Opportunity: Often times, there are projects that would not be funded by venture capitalists due to speculation and other factors. ICOs provide necessary capital for these projects that might seem less promising, however provide incredible opportunity for entry into new products.

Efficiency: An ICO provides close to immediate access to capital without those in control needing to give up ownership or a portion of their stake – or incurring costly liabilities.

Awareness: Due to the nature of an ICO, extreme amounts of advertising is needed in order to raise awareness about a venture. This in turn helps to increase potential investors and support, as well as creates a community and a constant exchange of ideas.


Scams: A number of Initial Coin Offers are actually scams – disguised as an ICO. The probability of investing in an illegitimate ICO makes it increasingly more difficult to trust and invest in a real potential project.

Pure Speculation: The success of an ICO typically has more to do with the advertising and marketing campaigns that surround it – rather than the actual success of the project. The project might not be the best, but if the marketing and hype surrounding a project is the best, it will most likely be the winner. Many factors can come into play, because the investor is truly investing in an idea, not necessarily a finished product.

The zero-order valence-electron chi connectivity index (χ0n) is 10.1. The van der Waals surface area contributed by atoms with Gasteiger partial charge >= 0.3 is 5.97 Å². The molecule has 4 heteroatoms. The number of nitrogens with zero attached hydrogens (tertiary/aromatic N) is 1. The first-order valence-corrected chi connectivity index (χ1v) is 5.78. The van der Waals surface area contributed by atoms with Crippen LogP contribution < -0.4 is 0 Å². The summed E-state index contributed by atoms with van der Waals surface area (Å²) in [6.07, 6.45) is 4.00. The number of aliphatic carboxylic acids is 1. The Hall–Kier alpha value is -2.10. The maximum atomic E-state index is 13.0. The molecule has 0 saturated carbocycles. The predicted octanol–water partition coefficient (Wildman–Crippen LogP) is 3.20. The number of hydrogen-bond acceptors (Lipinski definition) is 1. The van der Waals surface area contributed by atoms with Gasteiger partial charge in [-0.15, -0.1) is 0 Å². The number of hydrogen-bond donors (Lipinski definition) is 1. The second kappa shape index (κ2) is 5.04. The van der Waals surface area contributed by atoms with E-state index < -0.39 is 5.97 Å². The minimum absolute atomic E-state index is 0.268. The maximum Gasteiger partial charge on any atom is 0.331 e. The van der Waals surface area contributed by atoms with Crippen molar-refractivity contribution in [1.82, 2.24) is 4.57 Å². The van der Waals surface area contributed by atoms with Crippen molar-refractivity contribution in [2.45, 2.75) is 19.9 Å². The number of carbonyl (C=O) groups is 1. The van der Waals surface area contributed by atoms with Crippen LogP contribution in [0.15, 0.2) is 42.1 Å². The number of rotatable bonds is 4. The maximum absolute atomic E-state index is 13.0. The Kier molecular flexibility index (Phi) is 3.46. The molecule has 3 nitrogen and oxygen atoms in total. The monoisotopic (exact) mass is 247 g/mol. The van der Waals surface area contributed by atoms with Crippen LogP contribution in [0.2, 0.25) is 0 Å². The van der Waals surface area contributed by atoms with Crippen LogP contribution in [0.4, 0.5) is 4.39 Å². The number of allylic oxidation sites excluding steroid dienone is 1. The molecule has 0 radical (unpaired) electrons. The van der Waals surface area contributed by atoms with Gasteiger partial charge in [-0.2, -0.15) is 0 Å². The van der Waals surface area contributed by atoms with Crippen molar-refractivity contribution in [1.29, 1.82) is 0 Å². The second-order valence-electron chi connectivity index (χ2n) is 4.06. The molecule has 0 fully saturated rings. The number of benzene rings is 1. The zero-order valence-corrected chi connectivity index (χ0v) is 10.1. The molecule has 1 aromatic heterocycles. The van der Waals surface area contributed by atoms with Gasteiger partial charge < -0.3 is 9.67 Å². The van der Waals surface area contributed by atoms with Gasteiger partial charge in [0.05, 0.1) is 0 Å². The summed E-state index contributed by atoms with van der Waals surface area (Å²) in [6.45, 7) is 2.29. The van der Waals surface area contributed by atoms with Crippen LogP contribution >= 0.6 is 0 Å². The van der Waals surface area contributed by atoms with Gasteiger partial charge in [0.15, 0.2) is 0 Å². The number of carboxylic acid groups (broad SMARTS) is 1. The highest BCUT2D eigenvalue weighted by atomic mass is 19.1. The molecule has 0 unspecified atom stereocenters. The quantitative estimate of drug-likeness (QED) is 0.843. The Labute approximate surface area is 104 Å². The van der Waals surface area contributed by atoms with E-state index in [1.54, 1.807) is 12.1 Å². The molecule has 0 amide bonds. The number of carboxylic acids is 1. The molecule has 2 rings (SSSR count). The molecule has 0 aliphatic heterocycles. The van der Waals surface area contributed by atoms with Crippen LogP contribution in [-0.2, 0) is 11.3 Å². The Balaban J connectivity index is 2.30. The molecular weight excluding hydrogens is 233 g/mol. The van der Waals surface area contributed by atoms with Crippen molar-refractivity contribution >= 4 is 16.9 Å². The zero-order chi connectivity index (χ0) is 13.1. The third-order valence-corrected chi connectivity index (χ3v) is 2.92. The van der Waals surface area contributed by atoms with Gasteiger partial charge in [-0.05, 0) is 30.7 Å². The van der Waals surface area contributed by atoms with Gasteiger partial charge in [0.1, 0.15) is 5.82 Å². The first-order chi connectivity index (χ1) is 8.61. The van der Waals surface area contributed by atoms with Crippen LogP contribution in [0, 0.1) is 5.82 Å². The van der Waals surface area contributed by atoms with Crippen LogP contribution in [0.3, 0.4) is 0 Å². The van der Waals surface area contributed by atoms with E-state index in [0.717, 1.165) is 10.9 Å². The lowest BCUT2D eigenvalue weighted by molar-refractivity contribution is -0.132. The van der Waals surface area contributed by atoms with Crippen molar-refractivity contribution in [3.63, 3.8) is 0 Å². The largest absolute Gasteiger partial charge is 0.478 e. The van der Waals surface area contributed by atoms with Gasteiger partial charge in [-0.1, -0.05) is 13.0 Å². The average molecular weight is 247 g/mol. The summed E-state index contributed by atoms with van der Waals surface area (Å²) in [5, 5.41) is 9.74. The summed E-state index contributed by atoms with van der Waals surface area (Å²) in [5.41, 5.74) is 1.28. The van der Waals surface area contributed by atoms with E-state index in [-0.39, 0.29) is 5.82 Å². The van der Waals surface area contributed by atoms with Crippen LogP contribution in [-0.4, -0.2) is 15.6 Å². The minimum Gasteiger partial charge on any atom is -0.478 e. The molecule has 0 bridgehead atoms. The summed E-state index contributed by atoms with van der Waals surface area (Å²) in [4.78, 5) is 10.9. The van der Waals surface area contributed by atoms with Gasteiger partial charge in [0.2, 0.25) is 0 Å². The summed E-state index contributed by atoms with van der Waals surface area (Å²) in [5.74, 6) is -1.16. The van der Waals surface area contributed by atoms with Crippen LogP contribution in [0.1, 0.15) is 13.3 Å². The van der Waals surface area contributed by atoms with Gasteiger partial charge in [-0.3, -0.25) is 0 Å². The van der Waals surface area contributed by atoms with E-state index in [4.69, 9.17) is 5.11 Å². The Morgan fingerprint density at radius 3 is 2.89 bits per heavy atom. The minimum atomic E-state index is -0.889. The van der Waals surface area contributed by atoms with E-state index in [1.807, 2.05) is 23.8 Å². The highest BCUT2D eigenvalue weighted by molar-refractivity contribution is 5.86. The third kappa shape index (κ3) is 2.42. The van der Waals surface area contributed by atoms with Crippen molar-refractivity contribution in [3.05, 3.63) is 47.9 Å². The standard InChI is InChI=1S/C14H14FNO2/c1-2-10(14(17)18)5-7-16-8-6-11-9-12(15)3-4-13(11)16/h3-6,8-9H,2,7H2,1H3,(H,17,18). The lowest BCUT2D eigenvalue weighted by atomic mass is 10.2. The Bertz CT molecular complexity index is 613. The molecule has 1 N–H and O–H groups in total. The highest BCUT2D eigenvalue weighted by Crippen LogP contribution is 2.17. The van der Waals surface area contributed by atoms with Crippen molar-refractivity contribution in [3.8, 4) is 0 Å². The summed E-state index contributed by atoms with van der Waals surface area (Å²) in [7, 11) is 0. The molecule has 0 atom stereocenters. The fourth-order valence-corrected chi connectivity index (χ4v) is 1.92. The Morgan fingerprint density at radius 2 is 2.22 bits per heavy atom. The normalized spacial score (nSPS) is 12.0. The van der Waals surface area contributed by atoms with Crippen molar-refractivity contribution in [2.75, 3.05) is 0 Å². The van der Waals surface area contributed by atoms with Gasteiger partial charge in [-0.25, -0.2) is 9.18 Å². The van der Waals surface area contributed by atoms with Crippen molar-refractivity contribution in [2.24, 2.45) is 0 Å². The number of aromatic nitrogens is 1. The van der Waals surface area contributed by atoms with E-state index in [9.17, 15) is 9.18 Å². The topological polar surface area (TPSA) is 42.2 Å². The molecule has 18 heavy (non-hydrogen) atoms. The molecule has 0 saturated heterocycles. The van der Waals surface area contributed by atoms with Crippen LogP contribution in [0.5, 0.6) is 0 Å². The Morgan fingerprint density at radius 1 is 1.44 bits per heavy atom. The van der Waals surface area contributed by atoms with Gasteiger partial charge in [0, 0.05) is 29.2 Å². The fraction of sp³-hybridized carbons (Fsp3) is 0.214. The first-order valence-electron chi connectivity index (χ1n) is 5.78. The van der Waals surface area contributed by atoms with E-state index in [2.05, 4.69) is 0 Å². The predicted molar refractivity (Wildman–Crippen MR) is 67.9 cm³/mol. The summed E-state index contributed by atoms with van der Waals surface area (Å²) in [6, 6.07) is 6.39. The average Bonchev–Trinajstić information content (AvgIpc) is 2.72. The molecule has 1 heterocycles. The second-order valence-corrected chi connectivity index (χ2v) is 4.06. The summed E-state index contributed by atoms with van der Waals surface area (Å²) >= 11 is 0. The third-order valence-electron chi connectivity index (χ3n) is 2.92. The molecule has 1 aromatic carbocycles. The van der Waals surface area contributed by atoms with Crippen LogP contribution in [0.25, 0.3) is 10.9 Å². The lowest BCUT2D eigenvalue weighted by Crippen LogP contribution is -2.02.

Government Regulation: Due to the nature of an ICO and all the potential scams that can be involved with it, the government could potentially shut all cryptocurrencies down (much like it recently happened in China). In this event, all these projects would be deemed as useless, and would completely undermine the purpose of a decentralized network.

These key considerations must be analyzed critically before deciding on whether or not to fundraise via ICO.

Launching an ICO 

Successfully launching an ICO requires planning and anticipation, and must be approached with the investor’s point of view in mind. Several legal factors should be taken in consideration. Launching an ICO typically follows this process:

  1. Assess idea in relation to blockchain
  2. Create a team and examine competitors
  3. Register a blockchain company
  4. Register your securities with the SEC via Regulation A+, Reg D, Reg S and/or Reg CF